Juveniles Tried as Adults
Chris has extensive experience representing teenagers charged with serious offenses where the Commonwealth seeks to transfer the juvenile to Circuit Court for adult punishment. He has represented young people for Murder, Rape, Robbery, malicious wounding, attempted murder, gang activities, child sexual abuse, serious drug offenses and other charges.

In 2003, he has raised a constitutional challenge to Virginia’s “automatic transfer” provision on the grounds that the automatic transfer of teenagers to adult Court deprives them of the right to argue important mitigating factors, such as child abuse, learning disabilities, and immaturity. He has successfully argued numerous times that a teenager, even if convicted of a serious offense, simply does not belong in an adult prison.


Beginning in 2012, in conjunction with the nationally recognized forensic group Guardian Digital Forensics, Chris will regularly conduct legal training courses for defense attorneys throughout Virginia about technological forensics.

In 2010, Chris became an expert consultant to International Bridges of Justice (IBJ), an international non-profit organization devoted to training public defenders in the developing world. As such, he has authored and edited training materials for indigent defense counsel training programs in developing countries. Most recently, he authored materials on Motions to Suppress Evidence in the United States pursuant to the American Bill of Rights, and how such concepts could relate to proceedings in nations without a developed Bill of Rights. Among many other endeavors, IBJ conducts training courses for lawyers who will represent indigent defendants in China, India, Cambodia, Vietnam, Rwanda, Zimbabwe, and Burundi.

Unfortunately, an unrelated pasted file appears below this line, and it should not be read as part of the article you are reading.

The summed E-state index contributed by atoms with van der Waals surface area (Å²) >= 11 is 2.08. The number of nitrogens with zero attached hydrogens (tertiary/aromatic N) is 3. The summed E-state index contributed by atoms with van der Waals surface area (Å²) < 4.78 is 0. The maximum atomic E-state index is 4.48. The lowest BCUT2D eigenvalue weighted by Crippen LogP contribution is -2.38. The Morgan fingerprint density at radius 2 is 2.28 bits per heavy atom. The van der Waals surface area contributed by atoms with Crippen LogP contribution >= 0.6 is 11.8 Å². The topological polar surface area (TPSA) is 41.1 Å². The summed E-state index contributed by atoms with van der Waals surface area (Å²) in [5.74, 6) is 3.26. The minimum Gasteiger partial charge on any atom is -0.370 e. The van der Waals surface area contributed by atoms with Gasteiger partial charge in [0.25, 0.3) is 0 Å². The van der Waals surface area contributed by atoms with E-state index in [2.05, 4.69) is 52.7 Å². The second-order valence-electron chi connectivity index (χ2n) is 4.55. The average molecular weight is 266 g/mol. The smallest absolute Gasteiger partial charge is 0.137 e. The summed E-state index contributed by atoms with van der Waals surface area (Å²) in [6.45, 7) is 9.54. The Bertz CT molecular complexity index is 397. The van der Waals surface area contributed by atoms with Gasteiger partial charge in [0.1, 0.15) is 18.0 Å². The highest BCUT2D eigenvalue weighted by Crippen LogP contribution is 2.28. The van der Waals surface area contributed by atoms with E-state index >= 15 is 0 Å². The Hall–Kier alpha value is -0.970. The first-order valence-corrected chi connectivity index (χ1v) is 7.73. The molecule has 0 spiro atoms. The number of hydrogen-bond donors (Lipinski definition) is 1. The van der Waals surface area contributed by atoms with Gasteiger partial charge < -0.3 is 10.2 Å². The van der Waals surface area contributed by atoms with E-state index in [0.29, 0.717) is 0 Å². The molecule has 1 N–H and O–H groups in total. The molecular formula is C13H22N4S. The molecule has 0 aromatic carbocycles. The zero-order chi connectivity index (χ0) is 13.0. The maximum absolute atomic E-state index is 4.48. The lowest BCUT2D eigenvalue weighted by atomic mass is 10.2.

Chris was an Instructor of Legal Rhetoric at American University Law School in 2002-2003, and he has lectured criminal law seminars regularly since 2001 at George Washington University Law School.